Quote Originally Posted by Groover View Post
    Lives in the backwoods ' Dorset' but thats nearly 'UptNorth' for you !!
    Groover, no matter how I twist it I can't work that one out.

    I'm trying to find an old-school guitar teacher in London (speaks English and doesn't shred)......I'm kinda tired of my playing and need to stretch out in a different direction.

    I guess I'll keep looking

  30. #70
    Les Paul Forum Member Raptor's Avatar
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    Re: Question For Phil47UK

    Well I stumbled on to this thread simply because I saw it was addressed to Phil, and I love his sense of humour and his posts. The thread has been fantastic.
    I have had similar dilemmas both personally and with other guitarists. I am not offering anything new, rather my own experiences along the same lines. I have been playing for over 30 years, and was in a regularly gigging cover band for over 10 years straight. I can read music, and tab, but I am weak on theory (being self taught). I can learn most leads and solos from tab or music with practice, but stick mainly to playing rhythmn. I can sit down with a track from the JamZone and squeeze a passable take out of my guitars, but only by repitition and practice of what sounds and feels right to me. I would fill my pants if asked to sit in and play solos on an improvised jam.
    To the point. We had three songs that were part of our sets. "She Sells Sanctuary", "Take It On the Run", and "Down on the Corner". I was the guitarist who played electric on Sanctuary. I learned the parts and the solo note for note. The problem is that I found that I was just playing guitar, not making music. I was so wrapped up in counting notes and trying to make things perfect that I didn't enjoy it. One gig, in the middle of the song I got distracted and realized I missed a note. I realized that no one noticed, or winced, and it felt better to me. So I altered the solo parts a bit, just enough to keep the feel and spirit of the song, but to something that I found easier to play and remember. It turned into an extended version of the song as we all got into it so much and the audience loved it. I was making music now, and not just playing guitar.
    The second song, "Take It on the Run", I was playing acoustic rhythmn, and I knew there was no way I could match the speed strumming during the solo. Again, I did my best and no one ever complained about it. I had 'made the song my own' and no one ever said that we didn't do a good job on it.
    The last song, almost drove a guitarist we had nuts. He was on acoustic, and was determined to match every up and down stroke exactly like CCR did. He could do it for about 30 seconds and then would lose it. I tried to show him that the song sounded fine using a couple of strumming variations, but he would not give it up. Finally one practice he threw his guitar down and quit. The thing I remembered the most about his attempts was that he sounded mechanical and forced. He didn't sound like John Fogarty, nor did he sound like himself. Those incidents helped me get over my quest for perfection.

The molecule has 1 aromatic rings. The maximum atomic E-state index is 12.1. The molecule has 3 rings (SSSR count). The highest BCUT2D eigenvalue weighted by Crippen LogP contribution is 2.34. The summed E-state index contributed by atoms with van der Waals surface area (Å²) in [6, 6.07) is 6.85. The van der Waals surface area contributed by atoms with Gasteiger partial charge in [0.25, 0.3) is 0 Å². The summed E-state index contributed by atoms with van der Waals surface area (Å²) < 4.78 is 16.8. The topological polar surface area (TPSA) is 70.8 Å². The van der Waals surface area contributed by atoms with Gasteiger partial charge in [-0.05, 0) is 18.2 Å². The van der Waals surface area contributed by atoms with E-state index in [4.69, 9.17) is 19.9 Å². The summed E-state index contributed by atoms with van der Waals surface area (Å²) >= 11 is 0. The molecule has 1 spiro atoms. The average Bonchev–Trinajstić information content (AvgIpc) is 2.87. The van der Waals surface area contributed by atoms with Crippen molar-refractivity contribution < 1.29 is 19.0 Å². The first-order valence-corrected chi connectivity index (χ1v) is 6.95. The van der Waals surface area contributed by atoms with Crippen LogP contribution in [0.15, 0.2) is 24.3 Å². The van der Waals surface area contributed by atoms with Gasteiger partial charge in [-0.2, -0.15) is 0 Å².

I don't think there is anything wrong with learning to play a passage note for note, for personal satisfaction, or for practice. Some people, and bands can pull it off really well. But if you are perfect, note for note, and someone else in the band isn't, it can be a trainwreck. So I stopped trying to sound like anyone else a long time ago. Sounding like myself is far more satisfying and fun. Just watch one of the singing reality shows some night like 'American Idol'. Those who try to sing a song exactly like the original never pull it off and sound fake. Those who take chances and make the song their own give the best performances.
    So thanks to Phil for a great thread, and to the others for the advice and inspiration. I would love to sit down with a case of ale with Phil and get some lessons, too bad I don't get over to the UK anymore.
    To Mlongano, keep playing and practicing it. I hope you get it down for your own satisfaction.




    My wife and I have a simple arrangement.
    I can only buy guitars that she likes.
    Thank God, she loves every one that I try!




  31. #71
    Les Paul Forum Member Groover's Avatar
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    Re: Question For Phil47UK

    Quote Originally Posted by Banker View Post
    Groover, no matter how I twist it I can't work that one out.

    I'm trying to find an old-school guitar teacher in London (speaks English and doesn't shred)......I'm kinda tired of my playing and need to stretch out in a different direction.

    I guess I'll keep looking
    Sorry Banker my poor attempt at a warped sense of humour. Seriously I think Phil lives in either Devon or Dorset can't remember which ! I know where your coming from tho' I have thought about travelling down from Sheffield and turning up on Phils doorstep. I think good teachers are hard to find and from Phils threads he does seem to tick the right boxes.

    Good luck on your quest

  32. #72
    Les Paul Forum Member phil47uk's Avatar
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    Re: Question For Phil47UK

    Hi guys,
    Sorry. I haven't been in the woodshed for a week or so and didn't see the posts.
    Yes, Groover is correct, I live in Dorset down by the coast near Lyme Regis.Any further south and you'd be in the sea. I unfortunately I don't get up to London much these days. (I’m so disillusioned when I do).